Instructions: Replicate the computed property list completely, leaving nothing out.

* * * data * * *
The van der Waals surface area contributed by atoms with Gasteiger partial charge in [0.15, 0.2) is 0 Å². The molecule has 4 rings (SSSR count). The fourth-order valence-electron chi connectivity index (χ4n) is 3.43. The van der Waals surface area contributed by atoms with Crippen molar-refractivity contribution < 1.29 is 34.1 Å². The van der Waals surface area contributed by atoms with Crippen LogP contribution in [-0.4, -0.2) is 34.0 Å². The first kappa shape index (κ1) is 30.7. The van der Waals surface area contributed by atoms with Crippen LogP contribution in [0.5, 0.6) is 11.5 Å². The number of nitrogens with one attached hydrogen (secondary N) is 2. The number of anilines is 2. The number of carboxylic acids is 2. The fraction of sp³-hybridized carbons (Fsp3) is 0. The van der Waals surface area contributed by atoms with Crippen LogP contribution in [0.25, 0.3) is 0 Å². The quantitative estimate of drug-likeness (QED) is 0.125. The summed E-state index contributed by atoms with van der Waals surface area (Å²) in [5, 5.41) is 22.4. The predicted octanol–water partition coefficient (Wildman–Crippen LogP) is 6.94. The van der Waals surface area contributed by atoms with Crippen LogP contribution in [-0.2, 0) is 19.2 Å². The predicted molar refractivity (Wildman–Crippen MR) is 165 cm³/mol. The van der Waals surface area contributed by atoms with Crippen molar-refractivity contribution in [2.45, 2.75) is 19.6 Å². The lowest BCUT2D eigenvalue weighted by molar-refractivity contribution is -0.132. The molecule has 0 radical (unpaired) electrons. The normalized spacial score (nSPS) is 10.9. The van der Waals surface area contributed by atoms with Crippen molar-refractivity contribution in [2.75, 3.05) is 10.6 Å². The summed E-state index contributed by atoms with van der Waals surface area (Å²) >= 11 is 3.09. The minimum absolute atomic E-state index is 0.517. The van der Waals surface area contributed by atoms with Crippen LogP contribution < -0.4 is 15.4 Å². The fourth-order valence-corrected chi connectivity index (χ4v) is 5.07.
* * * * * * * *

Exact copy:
The van der Waals surface area contributed by atoms with Gasteiger partial charge in [0.15, 0.2) is 0 Å². The molecule has 4 rings (SSSR count). The fourth-order valence-electron chi connectivity index (χ4n) is 3.43. The van der Waals surface area contributed by atoms with Crippen molar-refractivity contribution < 1.29 is 34.1 Å². The van der Waals surface area contributed by atoms with Crippen LogP contribution in [-0.4, -0.2) is 34.0 Å². The first kappa shape index (κ1) is 30.7. The van der Waals surface area contributed by atoms with Crippen LogP contribution in [0.5, 0.6) is 11.5 Å². The number of nitrogens with one attached hydrogen (secondary N) is 2. The number of anilines is 2. The number of carboxylic acids is 2. The fraction of sp³-hybridized carbons (Fsp3) is 0. The van der Waals surface area contributed by atoms with Crippen LogP contribution in [0.25, 0.3) is 0 Å². The quantitative estimate of drug-likeness (QED) is 0.125. The summed E-state index contributed by atoms with van der Waals surface area (Å²) in [5, 5.41) is 22.4. The predicted octanol–water partition coefficient (Wildman–Crippen LogP) is 6.94. The van der Waals surface area contributed by atoms with Crippen LogP contribution in [-0.2, 0) is 19.2 Å². The predicted molar refractivity (Wildman–Crippen MR) is 165 cm³/mol. The van der Waals surface area contributed by atoms with Crippen molar-refractivity contribution in [2.45, 2.75) is 19.6 Å². The lowest BCUT2D eigenvalue weighted by molar-refractivity contribution is -0.132. The molecule has 0 radical (unpaired) electrons. The normalized spacial score (nSPS) is 10.9. The van der Waals surface area contributed by atoms with Crippen molar-refractivity contribution in [2.75, 3.05) is 10.6 Å². The summed E-state index contributed by atoms with van der Waals surface area (Å²) >= 11 is 3.09. The minimum absolute atomic E-state index is 0.517. The van der Waals surface area contributed by atoms with Crippen LogP contribution < -0.4 is 15.4 Å². The fourth-order valence-corrected chi connectivity index (χ4v) is 5.07.